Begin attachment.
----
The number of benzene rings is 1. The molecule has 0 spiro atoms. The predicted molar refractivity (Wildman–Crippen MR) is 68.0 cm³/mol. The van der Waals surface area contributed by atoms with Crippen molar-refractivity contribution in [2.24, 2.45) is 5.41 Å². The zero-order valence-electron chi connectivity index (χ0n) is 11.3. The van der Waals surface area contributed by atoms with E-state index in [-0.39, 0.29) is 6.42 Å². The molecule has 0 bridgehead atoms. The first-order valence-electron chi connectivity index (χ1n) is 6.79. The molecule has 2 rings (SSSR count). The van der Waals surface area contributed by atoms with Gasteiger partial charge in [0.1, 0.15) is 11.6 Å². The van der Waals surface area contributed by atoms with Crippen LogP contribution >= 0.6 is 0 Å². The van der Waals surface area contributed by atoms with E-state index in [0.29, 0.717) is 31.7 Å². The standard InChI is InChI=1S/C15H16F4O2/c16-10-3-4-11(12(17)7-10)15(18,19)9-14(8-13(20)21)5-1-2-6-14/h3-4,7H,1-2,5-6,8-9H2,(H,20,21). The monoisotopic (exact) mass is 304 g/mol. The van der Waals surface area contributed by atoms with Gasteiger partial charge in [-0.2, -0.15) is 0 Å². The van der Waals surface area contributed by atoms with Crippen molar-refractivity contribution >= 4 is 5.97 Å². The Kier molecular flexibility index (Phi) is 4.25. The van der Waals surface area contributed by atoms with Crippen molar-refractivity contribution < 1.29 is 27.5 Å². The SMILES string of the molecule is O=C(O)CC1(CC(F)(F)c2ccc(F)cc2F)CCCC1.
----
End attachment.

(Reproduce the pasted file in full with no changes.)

The number of benzene rings is 1. The molecule has 0 spiro atoms. The predicted molar refractivity (Wildman–Crippen MR) is 68.0 cm³/mol. The van der Waals surface area contributed by atoms with Crippen molar-refractivity contribution in [2.24, 2.45) is 5.41 Å². The zero-order valence-electron chi connectivity index (χ0n) is 11.3. The van der Waals surface area contributed by atoms with E-state index in [-0.39, 0.29) is 6.42 Å². The molecule has 0 bridgehead atoms. The first-order valence-electron chi connectivity index (χ1n) is 6.79. The molecule has 2 rings (SSSR count). The van der Waals surface area contributed by atoms with Gasteiger partial charge in [0.1, 0.15) is 11.6 Å². The van der Waals surface area contributed by atoms with Crippen LogP contribution >= 0.6 is 0 Å². The van der Waals surface area contributed by atoms with E-state index in [0.29, 0.717) is 31.7 Å². The standard InChI is InChI=1S/C15H16F4O2/c16-10-3-4-11(12(17)7-10)15(18,19)9-14(8-13(20)21)5-1-2-6-14/h3-4,7H,1-2,5-6,8-9H2,(H,20,21). The monoisotopic (exact) mass is 304 g/mol. The van der Waals surface area contributed by atoms with Gasteiger partial charge in [-0.2, -0.15) is 0 Å². The van der Waals surface area contributed by atoms with Crippen molar-refractivity contribution >= 4 is 5.97 Å². The Kier molecular flexibility index (Phi) is 4.25. The van der Waals surface area contributed by atoms with Crippen molar-refractivity contribution < 1.29 is 27.5 Å². The SMILES string of the molecule is O=C(O)CC1(CC(F)(F)c2ccc(F)cc2F)CCCC1.